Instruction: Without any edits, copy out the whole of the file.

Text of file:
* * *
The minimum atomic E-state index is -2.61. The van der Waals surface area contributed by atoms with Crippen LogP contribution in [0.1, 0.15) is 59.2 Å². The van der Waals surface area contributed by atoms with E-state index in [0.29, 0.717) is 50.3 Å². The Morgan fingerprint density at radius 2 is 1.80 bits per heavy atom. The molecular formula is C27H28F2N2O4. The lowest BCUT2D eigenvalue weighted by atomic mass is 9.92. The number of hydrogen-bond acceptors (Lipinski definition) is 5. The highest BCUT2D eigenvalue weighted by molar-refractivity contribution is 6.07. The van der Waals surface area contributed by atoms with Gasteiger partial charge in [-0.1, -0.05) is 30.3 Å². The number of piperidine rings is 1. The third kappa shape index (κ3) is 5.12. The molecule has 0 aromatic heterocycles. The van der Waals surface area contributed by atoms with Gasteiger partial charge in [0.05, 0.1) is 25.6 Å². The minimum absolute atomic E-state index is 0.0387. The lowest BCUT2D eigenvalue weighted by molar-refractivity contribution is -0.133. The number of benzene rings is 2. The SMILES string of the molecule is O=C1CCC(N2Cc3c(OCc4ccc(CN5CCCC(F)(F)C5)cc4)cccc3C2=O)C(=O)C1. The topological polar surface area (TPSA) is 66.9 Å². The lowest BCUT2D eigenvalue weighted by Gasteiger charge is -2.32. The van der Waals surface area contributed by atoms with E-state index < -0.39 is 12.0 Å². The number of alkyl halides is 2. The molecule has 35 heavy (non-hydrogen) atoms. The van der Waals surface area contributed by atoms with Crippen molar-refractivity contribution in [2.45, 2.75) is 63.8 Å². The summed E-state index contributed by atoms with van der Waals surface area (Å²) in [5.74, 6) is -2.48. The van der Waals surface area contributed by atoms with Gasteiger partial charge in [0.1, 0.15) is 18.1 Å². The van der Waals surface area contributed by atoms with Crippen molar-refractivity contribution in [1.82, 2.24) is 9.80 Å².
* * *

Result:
The minimum atomic E-state index is -2.61. The van der Waals surface area contributed by atoms with Crippen LogP contribution in [0.1, 0.15) is 59.2 Å². The van der Waals surface area contributed by atoms with E-state index in [0.29, 0.717) is 50.3 Å². The Morgan fingerprint density at radius 2 is 1.80 bits per heavy atom. The molecular formula is C27H28F2N2O4. The lowest BCUT2D eigenvalue weighted by atomic mass is 9.92. The number of hydrogen-bond acceptors (Lipinski definition) is 5. The highest BCUT2D eigenvalue weighted by molar-refractivity contribution is 6.07. The van der Waals surface area contributed by atoms with Gasteiger partial charge in [-0.1, -0.05) is 30.3 Å². The number of piperidine rings is 1. The third kappa shape index (κ3) is 5.12. The molecule has 0 aromatic heterocycles. The van der Waals surface area contributed by atoms with Gasteiger partial charge in [0.05, 0.1) is 25.6 Å². The minimum absolute atomic E-state index is 0.0387. The lowest BCUT2D eigenvalue weighted by molar-refractivity contribution is -0.133. The number of benzene rings is 2. The SMILES string of the molecule is O=C1CCC(N2Cc3c(OCc4ccc(CN5CCCC(F)(F)C5)cc4)cccc3C2=O)C(=O)C1. The topological polar surface area (TPSA) is 66.9 Å². The lowest BCUT2D eigenvalue weighted by Gasteiger charge is -2.32. The van der Waals surface area contributed by atoms with E-state index < -0.39 is 12.0 Å². The number of alkyl halides is 2. The molecule has 35 heavy (non-hydrogen) atoms. The van der Waals surface area contributed by atoms with Crippen molar-refractivity contribution in [2.45, 2.75) is 63.8 Å². The summed E-state index contributed by atoms with van der Waals surface area (Å²) in [5.74, 6) is -2.48. The van der Waals surface area contributed by atoms with Gasteiger partial charge in [0.1, 0.15) is 18.1 Å². The van der Waals surface area contributed by atoms with Crippen molar-refractivity contribution in [1.82, 2.24) is 9.80 Å².